In: CBI 2016: 18th IEEE Conference on Business Informatics, Paris, France, pp. 7-15, doi: 10.1109/CBI.2016.10,
*main author*. Slides
- Selection of Mitigation Actions Based on Financial and Operational Impact Assessments
In: ARES 2016: 11th International Conference on Availability, Reliability and Security, Salzburg, Austria, pp. 137-146, doi: 10.1109/ARES.2016.3,
*second main author*.
- Probabilistic Mission Defense and Assurance. In: NATO IST-148: Symposium on Cyber Defence Situation Awareness, STO-MP-IST-148, Bulgaria, Sofia, pp. 4-1 -- 4-18, doi: 10.14339/STO-MP-IST-148,
*main author*. Slides
- Formalizing Agents' Beliefs for Cyber-Security Defense Strategy Planning
In: CISIS 2015: 8th International Conference on Computational Intelligence in Security for Information Systems, Burgos, Spain, p. 15-25, doi: 10.1007/978-3-319-19713-5_2,
*second main author*. Slides
- Towards an Automated and Dynamic Risk Management Response System. In NORDSEC 2016: 21st Nordic Conference on Secure IT Systems, Oulu, Finland, November 2-4, 2016, pp. 37-53, doi: 10.1007/978-3-319-47560-8_3,
*coauthor*.

The following journal articles and papers have been submitted and are currently under review. As these are yet unpublished I provide these PDFs here for reference. Note that these articles are not referenced in the bibliography of my thesis.

- Learning to Anticipate Indirect Causes in Dynamic Bayesian Networks. Submitted to the Journal of Bayesian Analysis, submission date: 19.08.2016, submission number: BA1608-008.
*main author*. Digital Supplement
- Indirect Causes in Dynamic Bayesian Networks Revisited. Submitted to JAIR, Journal of Artificial Intelligence Research, ISSN 1076-9757, submission date: March 7, 2016, feedback received: August 3rd, 2016, revised: October 18th, 2016.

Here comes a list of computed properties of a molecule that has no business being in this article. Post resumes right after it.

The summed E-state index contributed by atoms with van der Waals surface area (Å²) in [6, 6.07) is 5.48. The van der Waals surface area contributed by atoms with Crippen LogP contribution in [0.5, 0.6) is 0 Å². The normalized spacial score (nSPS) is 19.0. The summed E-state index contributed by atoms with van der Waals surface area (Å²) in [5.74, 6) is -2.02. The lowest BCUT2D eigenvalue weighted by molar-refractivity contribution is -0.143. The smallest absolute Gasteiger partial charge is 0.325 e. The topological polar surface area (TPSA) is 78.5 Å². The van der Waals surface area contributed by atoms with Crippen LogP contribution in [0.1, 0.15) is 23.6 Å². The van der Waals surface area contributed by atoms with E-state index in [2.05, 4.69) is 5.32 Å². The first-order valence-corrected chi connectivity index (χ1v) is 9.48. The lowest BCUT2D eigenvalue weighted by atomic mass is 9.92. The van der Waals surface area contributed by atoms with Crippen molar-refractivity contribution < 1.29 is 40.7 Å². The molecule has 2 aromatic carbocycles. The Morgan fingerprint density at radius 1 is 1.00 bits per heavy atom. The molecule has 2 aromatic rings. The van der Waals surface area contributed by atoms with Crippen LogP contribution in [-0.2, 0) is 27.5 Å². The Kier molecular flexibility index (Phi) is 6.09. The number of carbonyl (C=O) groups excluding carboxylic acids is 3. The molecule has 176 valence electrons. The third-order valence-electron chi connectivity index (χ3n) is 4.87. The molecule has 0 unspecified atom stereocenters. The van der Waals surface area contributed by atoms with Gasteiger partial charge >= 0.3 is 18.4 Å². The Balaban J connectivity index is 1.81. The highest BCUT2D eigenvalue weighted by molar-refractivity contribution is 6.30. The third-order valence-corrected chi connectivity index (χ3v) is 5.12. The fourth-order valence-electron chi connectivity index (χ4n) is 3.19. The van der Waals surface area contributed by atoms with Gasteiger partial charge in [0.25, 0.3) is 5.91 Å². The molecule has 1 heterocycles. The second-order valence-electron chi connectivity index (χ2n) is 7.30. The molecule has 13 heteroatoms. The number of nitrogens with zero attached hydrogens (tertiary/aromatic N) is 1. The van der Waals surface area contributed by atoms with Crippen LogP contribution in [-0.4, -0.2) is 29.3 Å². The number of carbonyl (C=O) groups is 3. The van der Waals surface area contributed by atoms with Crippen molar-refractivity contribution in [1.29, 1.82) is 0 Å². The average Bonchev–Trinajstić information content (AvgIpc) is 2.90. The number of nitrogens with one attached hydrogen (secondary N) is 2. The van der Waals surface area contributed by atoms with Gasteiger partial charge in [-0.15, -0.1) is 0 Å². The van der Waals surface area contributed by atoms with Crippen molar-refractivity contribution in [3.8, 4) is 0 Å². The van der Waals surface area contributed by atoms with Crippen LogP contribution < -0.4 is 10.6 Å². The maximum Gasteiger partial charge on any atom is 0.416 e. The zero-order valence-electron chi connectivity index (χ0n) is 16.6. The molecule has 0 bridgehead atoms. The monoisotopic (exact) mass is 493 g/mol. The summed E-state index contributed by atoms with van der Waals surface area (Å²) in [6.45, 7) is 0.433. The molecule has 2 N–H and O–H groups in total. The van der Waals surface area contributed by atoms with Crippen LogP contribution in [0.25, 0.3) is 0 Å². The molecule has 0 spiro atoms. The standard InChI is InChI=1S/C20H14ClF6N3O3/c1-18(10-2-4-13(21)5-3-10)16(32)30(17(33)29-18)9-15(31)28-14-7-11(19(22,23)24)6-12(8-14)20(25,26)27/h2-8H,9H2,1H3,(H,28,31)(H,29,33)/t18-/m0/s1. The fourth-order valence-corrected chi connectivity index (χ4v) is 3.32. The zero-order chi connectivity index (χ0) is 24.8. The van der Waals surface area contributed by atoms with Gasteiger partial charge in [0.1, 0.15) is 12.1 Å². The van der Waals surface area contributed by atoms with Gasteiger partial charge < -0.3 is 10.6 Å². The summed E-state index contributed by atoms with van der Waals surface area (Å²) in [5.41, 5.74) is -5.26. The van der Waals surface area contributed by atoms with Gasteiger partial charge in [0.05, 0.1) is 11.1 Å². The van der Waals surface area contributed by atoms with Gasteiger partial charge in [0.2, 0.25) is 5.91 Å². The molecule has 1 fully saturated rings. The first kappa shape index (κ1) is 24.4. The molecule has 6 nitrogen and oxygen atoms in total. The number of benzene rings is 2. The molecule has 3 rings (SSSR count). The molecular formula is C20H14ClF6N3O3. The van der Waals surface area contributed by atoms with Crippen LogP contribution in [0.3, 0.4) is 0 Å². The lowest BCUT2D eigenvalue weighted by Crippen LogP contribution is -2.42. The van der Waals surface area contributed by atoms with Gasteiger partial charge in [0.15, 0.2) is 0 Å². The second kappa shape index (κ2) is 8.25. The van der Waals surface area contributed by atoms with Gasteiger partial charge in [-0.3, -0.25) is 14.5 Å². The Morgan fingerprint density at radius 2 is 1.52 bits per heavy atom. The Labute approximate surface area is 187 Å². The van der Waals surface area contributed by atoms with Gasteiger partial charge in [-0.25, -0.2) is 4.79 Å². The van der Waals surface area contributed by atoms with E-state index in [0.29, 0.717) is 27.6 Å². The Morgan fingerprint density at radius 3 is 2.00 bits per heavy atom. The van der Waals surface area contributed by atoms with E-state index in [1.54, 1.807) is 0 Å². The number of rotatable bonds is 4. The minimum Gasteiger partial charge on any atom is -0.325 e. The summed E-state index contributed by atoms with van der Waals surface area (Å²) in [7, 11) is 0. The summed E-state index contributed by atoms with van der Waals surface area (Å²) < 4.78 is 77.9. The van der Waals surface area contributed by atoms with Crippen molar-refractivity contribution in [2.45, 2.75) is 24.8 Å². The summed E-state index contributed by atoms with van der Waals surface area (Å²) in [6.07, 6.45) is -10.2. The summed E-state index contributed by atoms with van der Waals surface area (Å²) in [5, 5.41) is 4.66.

*main author*.

# Applications for Exact and Approximate Inference

To validate the theoretical complexity analysis of exact and approximate inference, derived in Chapter 2, all algorithms have been implemented in plain C to perform inference in the taintedness domain. The application generates random instances of the taintedness domain for N employees, and measures the computation time for solving filtering and smoothing problems using exact inference and compares them to the inference accuracy and computation time of approximate inference. As the taintedness domain is represented by a dense intra-timeslice ADBN, this application can be used for general inference using dense intra-timeslice ADBNs.

In the following, I provide all applications as source code and compiled binaries to validate my obtained results. Further, I provide all generated data from which the figures were generated. For every binary I provide a sample output(s) of the application for adhoc reference.

As exact inference is computationally expensive and has large memory requirements for storing results, i.e., joint probability distributions, inference is implemented in plain C, without object-orientation, and is based on various bit-maps and bit-flags involving various bit-shifting and bit-masking operation. In order to understand the implementation it is crucial to understand the employed bit-encoding:

In order to encode observations, joint probability distribution, and conditional probability distributions, an encoding of an instantiation of all random variables in a timeslice is required. An instantiation of a timeslice is encoded as an unsigned long for N<6, and as an unsigned long long for N>=6. On the employed windows machine, these are 32Bit for N<6 and 64Bit for N>=6. Every bit represent one boolean random variable in the following ordering:

instantiation = [XXXXXX][A23A13A03][A32A12A02][A31A21A01][A30A20A10]

[allX][AsOfX3][AsOfX2][AsOfX1][AsOfX0]

Likewise, every conditional probability distribution P(X|\vec{Z}) is encoded by an enumerate random variable identifier for identifying X, and a bitvector representing \vec{Z}, where \vec{Z} is encoded similiarly as